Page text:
The economy of Germany after the Second World War, Problems...

10.3. The economy of Germany after the Second World War

10.3.1. Problems and results of post-war development. Reforms by L. Erhard

The postwar state of the German economy was extremely difficult. In 1946, industrial production was 1/3 of the pre-war level, steel production fell by 7 times, coal production fell more than twofold, decades ago agriculture was discarded, most of the industrial enterprises were destroyed. Germany lost 25% of its territory, every second German did not have a job. High inflation, the card system, the ruin of small entrepreneurs, speculation had a disastrous effect on the living standard of the population. The commodity deficit, low purchasing power of the brand led to the naturalization of commodity exchange not only in the sphere of consumption, but also in the sphere of production.

The active support of the United States in accordance with the Marshall Plan was of great importance for the economic recovery of Germany. Germany was provided with a total of $ 3.12 billion. Assistance came in the form of supply of goods, and funds from their sale, intended for the development of the economy, went to special funds and banks.

At the same time, the economic policy of L. Erhard played a huge role in the restoration of the German economy and the further economic development that ensured the "German miracle".

In the period of preparation for war and during its conduct, the country's economy functioned in the conditions of strict administrative management. In fact, the economic freedom of the market mechanism was eliminated. During the Nazi dictatorship, competition and entrepreneurial activity were suppressed. All political freedoms and social guarantees were abolished.

In this regard, the main direction of L. Erhard's reforms was a return to market principles of economic development and, first of all, to the freedom of private entrepreneurship and competition. The ideological basis of the reforms was the idea of ​​L. Erhard about the social market economy, combining, on the one hand, the freedom of entrepreneurship, consumption, choice of activities, profession, workplace, and on the other - the active economic role of the state. L. Erhard's economic reforms were aimed at developing economic freedom, removing mechanisms of monopoly influence on the market, disclosing the entrepreneurial potential of the population.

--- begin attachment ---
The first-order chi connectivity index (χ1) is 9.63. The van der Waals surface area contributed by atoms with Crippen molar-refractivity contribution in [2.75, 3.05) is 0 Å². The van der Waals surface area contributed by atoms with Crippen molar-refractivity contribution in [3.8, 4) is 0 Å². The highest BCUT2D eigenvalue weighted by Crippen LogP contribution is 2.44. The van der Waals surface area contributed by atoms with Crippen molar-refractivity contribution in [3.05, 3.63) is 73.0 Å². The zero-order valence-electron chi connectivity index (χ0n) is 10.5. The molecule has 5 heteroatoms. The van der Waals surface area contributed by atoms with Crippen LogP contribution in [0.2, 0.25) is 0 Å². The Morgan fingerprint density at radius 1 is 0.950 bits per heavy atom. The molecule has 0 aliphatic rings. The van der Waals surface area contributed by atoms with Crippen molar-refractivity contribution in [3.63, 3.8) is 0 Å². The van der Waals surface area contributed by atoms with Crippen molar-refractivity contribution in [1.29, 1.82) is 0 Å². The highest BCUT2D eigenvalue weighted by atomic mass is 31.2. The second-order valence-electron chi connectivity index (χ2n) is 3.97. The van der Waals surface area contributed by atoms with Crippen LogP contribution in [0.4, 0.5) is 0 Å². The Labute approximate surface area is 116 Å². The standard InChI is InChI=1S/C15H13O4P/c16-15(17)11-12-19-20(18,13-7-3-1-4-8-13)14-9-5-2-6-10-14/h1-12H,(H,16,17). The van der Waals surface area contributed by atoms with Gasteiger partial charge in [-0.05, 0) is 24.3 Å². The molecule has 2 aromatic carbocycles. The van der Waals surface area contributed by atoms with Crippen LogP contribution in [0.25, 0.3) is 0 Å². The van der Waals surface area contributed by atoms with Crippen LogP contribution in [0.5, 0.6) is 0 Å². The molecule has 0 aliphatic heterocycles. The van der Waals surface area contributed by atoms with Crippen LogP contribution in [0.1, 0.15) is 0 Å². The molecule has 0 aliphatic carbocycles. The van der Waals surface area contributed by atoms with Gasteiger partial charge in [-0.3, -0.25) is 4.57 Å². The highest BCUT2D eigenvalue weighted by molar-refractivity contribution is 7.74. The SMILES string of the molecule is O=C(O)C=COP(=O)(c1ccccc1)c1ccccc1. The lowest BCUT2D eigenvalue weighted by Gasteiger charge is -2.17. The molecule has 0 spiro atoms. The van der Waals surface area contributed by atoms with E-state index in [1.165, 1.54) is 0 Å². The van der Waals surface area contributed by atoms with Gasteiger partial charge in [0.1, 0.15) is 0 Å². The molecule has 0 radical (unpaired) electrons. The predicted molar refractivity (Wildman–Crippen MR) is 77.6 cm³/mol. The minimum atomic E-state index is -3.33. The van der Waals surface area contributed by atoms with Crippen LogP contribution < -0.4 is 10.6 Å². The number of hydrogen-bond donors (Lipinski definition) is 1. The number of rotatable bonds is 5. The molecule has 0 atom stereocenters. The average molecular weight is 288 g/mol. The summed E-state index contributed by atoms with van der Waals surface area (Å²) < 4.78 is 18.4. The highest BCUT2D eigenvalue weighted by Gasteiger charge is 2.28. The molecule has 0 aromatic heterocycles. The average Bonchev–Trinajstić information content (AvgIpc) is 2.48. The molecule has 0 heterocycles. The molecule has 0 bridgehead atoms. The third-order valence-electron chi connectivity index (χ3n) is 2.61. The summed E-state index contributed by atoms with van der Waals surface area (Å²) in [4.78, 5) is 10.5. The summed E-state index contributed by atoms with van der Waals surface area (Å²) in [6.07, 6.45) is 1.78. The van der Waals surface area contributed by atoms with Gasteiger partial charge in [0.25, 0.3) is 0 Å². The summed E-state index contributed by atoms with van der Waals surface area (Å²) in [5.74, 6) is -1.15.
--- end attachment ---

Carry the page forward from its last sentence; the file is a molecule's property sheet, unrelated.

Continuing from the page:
The new economic order should harmoniously combine market freedom, state regulation, individualism, social responsibility with the goal of achieving prosperity for all. The role of the state was to determine development priorities, to oversee and regulate, to create the most favorable investment and business climate.

The decisive condition and factor of social development L. Erhard considered a man. He wrote that the ideal represented to him rests on the fact that a person could say: "I have enough strength to stand up for myself, I want to take the risk myself, I want to be responsible for my own destiny. You, the state, do not care about my affairs, but leave me so much freedom and leave me so much from the result of my work that I myself, and at my own discretion, can ensure my own existence, my destiny and the fate of my family. " Thus, the most important task of the state was not the maximization of state social assistance and the distribution of social benefits, but the creation of conditions for the development of a market economy and effective employment of the population.